In Within the Sanctuary of Wings, the precipitating event is the interruption of her husband Suhail’s lecture on the Draconean language by a Yelangese (the greatest rival nation to Trent’s own country of Scirland) man who tells her he believes he’s discovered the remains of a hitherto unknown dragon species in the upper reaches of the Mrtyahaima Mountains (think Himalayas), which border on Yelang itself. To no reader’s shock, Trent dismisses the obvious obstacles — a nearly unreachable mountain height, great distance, a closed kingdom, a border with a country her own is currently at war with and with whom she has had personal conflict with, concern the Yelangese might be leading her into a trap — and is soon climbing with her husband Suhail and her erstwhile companion dragon scholar Tom, along with the Yelangese Thu Phim-lat, into the high mountains.

What she discovers there will change the future of her country and the world entire, and though I’d say it’s strongly telegraphed and thus comes as little surprise to the reader, I won’t spoil it here. Suffice to say the discovery is appropriate in both its scale and its content to the culminating story in this series.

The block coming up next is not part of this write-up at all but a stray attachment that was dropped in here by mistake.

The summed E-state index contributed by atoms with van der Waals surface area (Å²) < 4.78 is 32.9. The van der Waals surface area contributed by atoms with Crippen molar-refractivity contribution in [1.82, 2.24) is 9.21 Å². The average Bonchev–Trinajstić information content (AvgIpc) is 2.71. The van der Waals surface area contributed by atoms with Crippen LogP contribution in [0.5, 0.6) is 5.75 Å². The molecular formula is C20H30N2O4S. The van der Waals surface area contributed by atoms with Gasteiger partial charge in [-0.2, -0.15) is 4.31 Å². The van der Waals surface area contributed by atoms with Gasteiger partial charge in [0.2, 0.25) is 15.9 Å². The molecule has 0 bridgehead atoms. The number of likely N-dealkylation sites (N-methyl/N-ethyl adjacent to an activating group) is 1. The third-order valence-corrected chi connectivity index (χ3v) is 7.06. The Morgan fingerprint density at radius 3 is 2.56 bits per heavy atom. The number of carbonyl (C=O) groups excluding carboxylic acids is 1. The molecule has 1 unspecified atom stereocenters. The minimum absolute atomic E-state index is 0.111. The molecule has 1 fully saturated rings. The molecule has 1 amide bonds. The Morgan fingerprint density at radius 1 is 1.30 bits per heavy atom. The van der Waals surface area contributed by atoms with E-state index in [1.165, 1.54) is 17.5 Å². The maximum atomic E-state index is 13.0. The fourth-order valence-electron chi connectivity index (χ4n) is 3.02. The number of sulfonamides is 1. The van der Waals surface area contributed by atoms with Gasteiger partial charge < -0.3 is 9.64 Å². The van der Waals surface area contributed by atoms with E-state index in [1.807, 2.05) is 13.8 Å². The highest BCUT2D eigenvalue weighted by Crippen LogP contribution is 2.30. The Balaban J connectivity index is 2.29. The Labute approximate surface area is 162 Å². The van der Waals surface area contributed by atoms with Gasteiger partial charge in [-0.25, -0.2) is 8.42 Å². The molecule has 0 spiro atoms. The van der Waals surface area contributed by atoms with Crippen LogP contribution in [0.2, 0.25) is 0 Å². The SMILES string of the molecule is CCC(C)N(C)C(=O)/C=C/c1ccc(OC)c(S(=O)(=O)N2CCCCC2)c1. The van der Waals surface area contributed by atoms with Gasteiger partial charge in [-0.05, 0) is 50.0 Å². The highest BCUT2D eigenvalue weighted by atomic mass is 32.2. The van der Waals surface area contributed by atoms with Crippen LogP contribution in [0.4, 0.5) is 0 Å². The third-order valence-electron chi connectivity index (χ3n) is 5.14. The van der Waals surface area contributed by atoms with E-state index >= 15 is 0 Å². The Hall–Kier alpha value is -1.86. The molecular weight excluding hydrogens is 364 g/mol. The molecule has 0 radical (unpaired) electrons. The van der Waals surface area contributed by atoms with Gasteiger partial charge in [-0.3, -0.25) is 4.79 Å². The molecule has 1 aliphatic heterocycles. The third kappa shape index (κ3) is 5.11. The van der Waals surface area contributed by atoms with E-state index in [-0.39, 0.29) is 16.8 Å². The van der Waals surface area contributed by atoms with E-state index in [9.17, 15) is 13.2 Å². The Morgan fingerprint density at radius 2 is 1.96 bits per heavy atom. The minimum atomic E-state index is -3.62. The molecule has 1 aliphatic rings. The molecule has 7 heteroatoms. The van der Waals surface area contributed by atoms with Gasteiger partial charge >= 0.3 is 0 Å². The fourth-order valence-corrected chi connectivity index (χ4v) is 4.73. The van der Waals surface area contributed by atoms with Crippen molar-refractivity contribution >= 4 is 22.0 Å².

As noted above, the strength in Within the Sanctuary of Wings, as it has been throughout the series, is Lady Trent herself, particularly her voice: consistently sharp, often wry, sometimes self-deprecating, withering at times (as when she turns it towards the treatment of women in her society), but always, always engaging. I’ve read narrative voices that were more compelling, more witty, more thoughtful, but I don’t know if I’ve ever read such a smooth luring voice, almost a siren song kind of voice, that carries me so effortlessly across plot that at times offers little to hold my attention save the voice of the one relating it. Truly, I’d say this series is a master class (if one could figure it out) in how to pull your reader through so easily they don’t even realize they’ve reached the end until they go to turn one more page and there are none left.